Brendon Lamers and Matt Ervin explore the new Corporate Collective Investment Vehicle regime as an alternative to a Managed Investment Trust.
In late August Treasury released for consultation Exposure Draft legislation to implement the core provisions of the Corporate Collective Investment Vehicle (CCIV) regime.
Corporate structures are well understood internationally and the CCIV is a welcome initiative to create a potential alternative for some Australian investments outside of traditional trust structures. Trusts are often not well understood by non-residents and this new regime could simplify some inbound Australian investment structures.
These measures are the first stage of a new Collective Investment Vehicle (CIV) regime that will be expanded to limited partnerships in 2018. The Limited Partnership CIV is likely to be of greater interest to wholesale private equity, real estate and infrastructure structures, however as legislation for that expansion is likely still some time away the CCIV may be an attractive interim measure.
The current suite of draft legislation does not contain any tax-specific provisions relating to the new regime, beyond noting that CCIVs should be taxed in a similar manner to a Managed Investment Trust (MIT).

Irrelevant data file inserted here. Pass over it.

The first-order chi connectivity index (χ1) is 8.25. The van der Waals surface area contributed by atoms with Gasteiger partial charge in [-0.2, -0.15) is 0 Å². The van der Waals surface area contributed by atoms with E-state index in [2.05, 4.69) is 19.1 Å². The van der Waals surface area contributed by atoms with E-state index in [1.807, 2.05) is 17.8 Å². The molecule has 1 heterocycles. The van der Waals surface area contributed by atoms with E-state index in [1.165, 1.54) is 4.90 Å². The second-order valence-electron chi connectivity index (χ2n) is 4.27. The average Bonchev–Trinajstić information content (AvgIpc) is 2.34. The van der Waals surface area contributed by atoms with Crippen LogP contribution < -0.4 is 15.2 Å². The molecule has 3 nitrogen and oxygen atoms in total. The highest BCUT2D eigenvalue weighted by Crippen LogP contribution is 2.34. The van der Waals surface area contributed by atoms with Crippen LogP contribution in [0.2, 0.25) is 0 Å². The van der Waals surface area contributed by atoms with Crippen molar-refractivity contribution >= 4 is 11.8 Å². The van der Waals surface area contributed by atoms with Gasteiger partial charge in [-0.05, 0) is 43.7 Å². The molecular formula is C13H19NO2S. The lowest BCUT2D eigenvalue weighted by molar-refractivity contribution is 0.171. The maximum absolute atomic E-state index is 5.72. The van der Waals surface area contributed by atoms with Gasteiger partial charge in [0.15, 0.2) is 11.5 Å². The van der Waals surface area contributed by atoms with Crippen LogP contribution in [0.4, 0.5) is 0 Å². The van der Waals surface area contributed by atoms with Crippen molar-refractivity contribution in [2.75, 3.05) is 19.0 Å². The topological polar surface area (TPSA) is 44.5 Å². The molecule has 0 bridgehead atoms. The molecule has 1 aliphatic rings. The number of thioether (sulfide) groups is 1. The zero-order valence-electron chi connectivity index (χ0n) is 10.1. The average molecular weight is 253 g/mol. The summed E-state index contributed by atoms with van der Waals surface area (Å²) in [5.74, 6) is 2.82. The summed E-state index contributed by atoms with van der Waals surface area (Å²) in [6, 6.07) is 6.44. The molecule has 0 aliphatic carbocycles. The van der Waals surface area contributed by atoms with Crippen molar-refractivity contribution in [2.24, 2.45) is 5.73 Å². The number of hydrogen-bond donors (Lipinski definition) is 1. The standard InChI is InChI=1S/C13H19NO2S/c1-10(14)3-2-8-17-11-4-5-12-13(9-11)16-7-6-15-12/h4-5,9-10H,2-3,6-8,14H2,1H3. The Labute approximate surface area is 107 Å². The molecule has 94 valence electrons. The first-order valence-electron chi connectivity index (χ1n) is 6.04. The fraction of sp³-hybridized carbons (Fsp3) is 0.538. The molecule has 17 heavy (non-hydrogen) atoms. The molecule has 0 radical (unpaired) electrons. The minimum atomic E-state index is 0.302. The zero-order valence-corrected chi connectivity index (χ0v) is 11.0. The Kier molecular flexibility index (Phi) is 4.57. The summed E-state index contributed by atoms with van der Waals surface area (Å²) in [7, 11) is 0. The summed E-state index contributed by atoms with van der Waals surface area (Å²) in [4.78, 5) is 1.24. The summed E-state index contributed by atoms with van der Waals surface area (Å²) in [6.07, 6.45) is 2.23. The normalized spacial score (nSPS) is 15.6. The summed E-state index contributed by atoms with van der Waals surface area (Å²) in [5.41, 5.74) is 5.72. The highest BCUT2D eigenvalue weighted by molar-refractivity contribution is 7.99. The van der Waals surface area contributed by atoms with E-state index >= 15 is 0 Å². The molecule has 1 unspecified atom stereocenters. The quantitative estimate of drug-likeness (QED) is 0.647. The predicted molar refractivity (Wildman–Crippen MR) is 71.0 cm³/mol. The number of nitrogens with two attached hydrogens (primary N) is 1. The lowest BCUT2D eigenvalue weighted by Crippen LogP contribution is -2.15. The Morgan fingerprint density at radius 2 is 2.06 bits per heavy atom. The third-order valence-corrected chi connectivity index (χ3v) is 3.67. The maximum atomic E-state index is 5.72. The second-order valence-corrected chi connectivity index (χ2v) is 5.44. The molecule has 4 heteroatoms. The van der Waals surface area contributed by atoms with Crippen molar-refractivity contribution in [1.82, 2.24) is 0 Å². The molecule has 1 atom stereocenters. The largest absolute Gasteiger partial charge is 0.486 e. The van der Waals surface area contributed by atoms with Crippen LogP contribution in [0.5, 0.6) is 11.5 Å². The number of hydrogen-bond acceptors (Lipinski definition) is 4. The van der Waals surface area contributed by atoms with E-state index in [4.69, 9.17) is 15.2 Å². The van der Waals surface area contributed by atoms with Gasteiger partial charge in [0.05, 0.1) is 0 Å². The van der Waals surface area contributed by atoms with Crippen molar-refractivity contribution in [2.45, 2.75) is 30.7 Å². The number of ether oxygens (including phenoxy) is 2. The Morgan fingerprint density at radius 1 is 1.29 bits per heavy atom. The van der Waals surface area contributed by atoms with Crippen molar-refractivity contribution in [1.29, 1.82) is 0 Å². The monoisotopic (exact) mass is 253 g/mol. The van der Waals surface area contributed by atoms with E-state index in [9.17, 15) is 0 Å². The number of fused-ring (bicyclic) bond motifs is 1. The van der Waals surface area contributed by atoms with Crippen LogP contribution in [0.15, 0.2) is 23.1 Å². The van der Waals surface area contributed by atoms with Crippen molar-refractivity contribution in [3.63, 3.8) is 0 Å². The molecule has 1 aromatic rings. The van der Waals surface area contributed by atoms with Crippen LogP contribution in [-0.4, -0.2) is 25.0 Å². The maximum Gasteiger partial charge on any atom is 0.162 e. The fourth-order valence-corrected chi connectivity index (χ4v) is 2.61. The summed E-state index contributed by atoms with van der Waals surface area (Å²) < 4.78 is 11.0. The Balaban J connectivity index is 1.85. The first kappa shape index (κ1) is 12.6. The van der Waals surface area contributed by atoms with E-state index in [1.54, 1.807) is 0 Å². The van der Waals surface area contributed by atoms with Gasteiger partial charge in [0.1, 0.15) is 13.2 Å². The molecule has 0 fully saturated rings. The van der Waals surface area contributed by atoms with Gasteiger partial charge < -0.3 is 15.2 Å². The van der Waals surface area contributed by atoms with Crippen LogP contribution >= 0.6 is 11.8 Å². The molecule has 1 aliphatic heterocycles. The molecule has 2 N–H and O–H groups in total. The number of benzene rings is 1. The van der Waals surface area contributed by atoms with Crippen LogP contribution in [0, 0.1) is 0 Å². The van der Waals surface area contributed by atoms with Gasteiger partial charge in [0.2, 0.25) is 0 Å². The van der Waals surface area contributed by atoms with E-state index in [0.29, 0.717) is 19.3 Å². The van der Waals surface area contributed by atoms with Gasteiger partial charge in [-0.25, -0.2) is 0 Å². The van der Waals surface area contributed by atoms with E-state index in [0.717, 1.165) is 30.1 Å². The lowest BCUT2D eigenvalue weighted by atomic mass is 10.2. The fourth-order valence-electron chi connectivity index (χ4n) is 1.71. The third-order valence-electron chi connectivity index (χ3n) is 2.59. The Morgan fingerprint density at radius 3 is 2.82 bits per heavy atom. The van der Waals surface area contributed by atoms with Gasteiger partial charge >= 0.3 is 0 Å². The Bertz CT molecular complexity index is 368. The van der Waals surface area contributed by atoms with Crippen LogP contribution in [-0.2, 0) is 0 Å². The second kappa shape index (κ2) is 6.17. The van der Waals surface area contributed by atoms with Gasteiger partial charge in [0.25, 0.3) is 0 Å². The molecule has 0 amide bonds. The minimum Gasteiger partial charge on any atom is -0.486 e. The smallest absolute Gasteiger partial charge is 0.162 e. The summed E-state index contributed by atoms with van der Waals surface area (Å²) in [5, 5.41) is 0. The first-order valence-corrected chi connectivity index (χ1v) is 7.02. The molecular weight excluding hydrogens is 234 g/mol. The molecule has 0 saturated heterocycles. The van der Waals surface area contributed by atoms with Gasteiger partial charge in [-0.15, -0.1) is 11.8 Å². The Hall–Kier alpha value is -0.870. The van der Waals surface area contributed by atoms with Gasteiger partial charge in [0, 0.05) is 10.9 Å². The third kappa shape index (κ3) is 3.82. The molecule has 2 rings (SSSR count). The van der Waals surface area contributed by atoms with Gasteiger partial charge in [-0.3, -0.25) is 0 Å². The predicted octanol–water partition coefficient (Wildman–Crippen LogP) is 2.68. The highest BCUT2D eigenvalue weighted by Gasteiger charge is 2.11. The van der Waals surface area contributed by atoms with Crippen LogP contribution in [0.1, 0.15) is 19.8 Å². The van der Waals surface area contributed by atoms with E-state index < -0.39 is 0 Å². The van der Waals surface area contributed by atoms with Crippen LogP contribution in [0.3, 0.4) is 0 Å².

The MIT regime is well-established as the preferred structure for investment into many Australian asset classes, and aligning the CCIV to the MIT requirements will provide taxpayers greater flexibility when structuring their Australian investments. However, there are limitations to the MIT regime that will not be mitigated by a corporate vehicle.
In particular, MITs are unable to control trading businesses which limits their attractiveness in the private equity and venture capital industry. The suitability of the CCIV for investment into infrastructure and certain real estate assets will also be complicated by Treasury’s ongoing review into stapled structures.
A corporate structure also presents challenges, as amendments to the Corporations Act will be needed to allow the distribution of free cash as ‘tax deferred’ distributions. This will be critical to the viability of the CCIV for infrastructure and wholesale property investment.
Whilst the new CCIV regime is a welcome initiative, overcoming some of these limitations will be critical to its widespread adoption. We encourage all participants likely to avail themselves of these measures to get involved now, either directly or through KPMG.